But, “Unlike almost every other financial regulator, the SEC remains without a consistent funding stream,” SEC Commissioner Luis A. Aguilar said in a May 11 “Statement in Support of Extending a Fiduciary Duty to Broker-Dealers who Provide Investment Advice.” Though the SEC is set to collect an estimated $1.7 billion next year, according to its FY 2011 Congressional Justification, (Justification)–its budget request–it has gotten a fraction of the amount it collects in fees for the past several years. Congress appropriates a dollar amount for SEC each year, and the rest is spent by the federal government. The SEC requested just under $1.3 billion in the Justification for 2011.
In a speech in March at the IA Compliance Best Practices Summit 2010, “A Shared Responsibility: Preserving the Fiduciary Standard,” SEC Commissioner Luis A. Aguilar noted the increase in the number of investment advisors registered with the SEC, from: “6,650 registered advisers managing approximately $18 trillion in 1999, to nearly 11,500 registered advisers managing approximately $33 trillion as of January 2010.”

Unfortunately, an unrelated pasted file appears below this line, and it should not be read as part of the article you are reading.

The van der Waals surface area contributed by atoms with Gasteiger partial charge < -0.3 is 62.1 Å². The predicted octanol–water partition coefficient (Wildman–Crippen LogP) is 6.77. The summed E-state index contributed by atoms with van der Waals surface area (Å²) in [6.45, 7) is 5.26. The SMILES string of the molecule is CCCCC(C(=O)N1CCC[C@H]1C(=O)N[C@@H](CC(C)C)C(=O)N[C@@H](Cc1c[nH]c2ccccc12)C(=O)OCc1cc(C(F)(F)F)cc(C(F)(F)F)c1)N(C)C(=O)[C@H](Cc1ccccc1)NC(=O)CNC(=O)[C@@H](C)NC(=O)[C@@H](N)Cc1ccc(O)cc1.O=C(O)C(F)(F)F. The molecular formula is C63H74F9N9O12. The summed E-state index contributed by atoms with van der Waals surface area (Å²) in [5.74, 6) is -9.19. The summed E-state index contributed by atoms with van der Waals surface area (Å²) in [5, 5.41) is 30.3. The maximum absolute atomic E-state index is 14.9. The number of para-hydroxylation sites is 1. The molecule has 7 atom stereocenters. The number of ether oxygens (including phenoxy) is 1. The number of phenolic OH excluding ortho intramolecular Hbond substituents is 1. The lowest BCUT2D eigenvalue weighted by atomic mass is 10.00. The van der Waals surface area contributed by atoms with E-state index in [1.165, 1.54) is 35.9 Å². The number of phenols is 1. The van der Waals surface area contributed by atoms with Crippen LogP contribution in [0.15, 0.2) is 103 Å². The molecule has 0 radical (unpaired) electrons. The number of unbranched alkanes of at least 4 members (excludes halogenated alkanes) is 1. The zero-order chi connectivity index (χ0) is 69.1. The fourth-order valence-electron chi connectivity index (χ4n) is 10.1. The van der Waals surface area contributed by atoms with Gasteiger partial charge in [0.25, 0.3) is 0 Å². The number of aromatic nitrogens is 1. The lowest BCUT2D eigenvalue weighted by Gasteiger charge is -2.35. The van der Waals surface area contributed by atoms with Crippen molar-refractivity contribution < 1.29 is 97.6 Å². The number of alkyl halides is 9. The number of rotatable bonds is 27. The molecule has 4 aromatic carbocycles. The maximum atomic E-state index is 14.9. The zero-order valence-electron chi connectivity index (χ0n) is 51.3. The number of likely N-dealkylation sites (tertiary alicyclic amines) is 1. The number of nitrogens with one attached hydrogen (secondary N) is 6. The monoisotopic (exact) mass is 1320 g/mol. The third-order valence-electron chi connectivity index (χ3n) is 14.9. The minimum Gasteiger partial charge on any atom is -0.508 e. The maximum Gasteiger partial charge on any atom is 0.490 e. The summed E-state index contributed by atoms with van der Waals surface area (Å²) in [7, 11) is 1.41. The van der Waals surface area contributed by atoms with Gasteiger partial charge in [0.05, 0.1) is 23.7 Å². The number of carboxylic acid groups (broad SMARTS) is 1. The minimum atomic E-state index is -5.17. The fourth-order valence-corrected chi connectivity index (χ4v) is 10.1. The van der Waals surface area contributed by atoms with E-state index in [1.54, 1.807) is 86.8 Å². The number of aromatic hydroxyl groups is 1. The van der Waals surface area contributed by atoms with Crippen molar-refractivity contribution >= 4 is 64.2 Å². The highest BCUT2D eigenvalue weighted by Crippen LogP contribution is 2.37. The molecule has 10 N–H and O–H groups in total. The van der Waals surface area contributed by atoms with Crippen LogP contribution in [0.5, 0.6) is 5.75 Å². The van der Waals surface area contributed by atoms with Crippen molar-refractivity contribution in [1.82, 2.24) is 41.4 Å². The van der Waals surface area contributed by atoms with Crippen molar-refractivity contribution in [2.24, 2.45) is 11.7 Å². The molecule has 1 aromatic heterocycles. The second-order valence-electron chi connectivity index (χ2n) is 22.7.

But, “between fiscal years (FY) 2005 and 2007, the SEC experienced three years of flat or declining budgets, losing 10 percent of its employees and severely hampering key areas such as the agency’s enforcement and examination programs,” according to the Justification. And although the number of RIAs is up by 32%, and there are 67% more broker-dealer branches since 2005, because of the years of budget cuts SEC staff is still under the FY 2005 level by about 1%.
The issue is not simply staff numbers keeping pace with increased numbers of entities that the SEC oversees–it is that the Commission cannot make multi-year budgets for technology and other improvements since the funding is only certain one year at a time.
Indeed, Aguilar said in a speech, “Protecting Investors by Requiring that Advice-Givers Stay True to the Fiduciary Framework,” in Chicago on April 29: “the single most transformational act that Congress could undertake is to allow the SEC to be self-funded. Unlike almost every other financial regulator, the SEC remains without a consistent funding stream. Self-funding would enable the SEC to set multi-year budgets and respond promptly to our dynamic capital markets, while also maintaining appropriate staffing. Self-funding would allow us to have the resources to keep up with the growth in the industry.”
Even doubling the SEC budget, as the House draft of financial reforms had proposed last spring would have helped, year-over-year, but not long term, if it continued to be a yearly Congressional appropriation. And ,that’s not what eneded up in the Dodd Frank Act.